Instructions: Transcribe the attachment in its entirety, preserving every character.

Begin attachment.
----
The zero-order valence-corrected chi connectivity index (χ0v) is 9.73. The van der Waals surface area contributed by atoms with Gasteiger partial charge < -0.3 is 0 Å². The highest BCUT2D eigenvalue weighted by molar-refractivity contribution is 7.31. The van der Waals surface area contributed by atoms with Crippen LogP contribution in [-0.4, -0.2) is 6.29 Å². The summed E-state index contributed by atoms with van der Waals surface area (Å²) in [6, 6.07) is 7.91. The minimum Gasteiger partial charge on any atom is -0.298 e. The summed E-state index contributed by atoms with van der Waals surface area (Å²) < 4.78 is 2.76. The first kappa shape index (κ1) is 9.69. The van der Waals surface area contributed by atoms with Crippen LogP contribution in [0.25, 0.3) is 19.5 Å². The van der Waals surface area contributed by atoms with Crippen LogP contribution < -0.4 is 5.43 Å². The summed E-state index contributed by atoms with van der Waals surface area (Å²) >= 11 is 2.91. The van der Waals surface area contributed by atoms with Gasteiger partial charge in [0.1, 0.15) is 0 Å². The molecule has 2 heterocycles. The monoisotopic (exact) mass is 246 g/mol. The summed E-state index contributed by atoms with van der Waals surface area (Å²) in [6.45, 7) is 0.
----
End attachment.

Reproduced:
The zero-order valence-corrected chi connectivity index (χ0v) is 9.73. The van der Waals surface area contributed by atoms with Gasteiger partial charge < -0.3 is 0 Å². The highest BCUT2D eigenvalue weighted by molar-refractivity contribution is 7.31. The van der Waals surface area contributed by atoms with Crippen LogP contribution in [-0.4, -0.2) is 6.29 Å². The summed E-state index contributed by atoms with van der Waals surface area (Å²) in [6, 6.07) is 7.91. The minimum Gasteiger partial charge on any atom is -0.298 e. The summed E-state index contributed by atoms with van der Waals surface area (Å²) < 4.78 is 2.76. The first kappa shape index (κ1) is 9.69. The van der Waals surface area contributed by atoms with Crippen LogP contribution in [0.25, 0.3) is 19.5 Å². The van der Waals surface area contributed by atoms with Crippen LogP contribution < -0.4 is 5.43 Å². The summed E-state index contributed by atoms with van der Waals surface area (Å²) >= 11 is 2.91. The van der Waals surface area contributed by atoms with Gasteiger partial charge in [0.1, 0.15) is 0 Å². The molecule has 2 heterocycles. The monoisotopic (exact) mass is 246 g/mol. The summed E-state index contributed by atoms with van der Waals surface area (Å²) in [6.45, 7) is 0.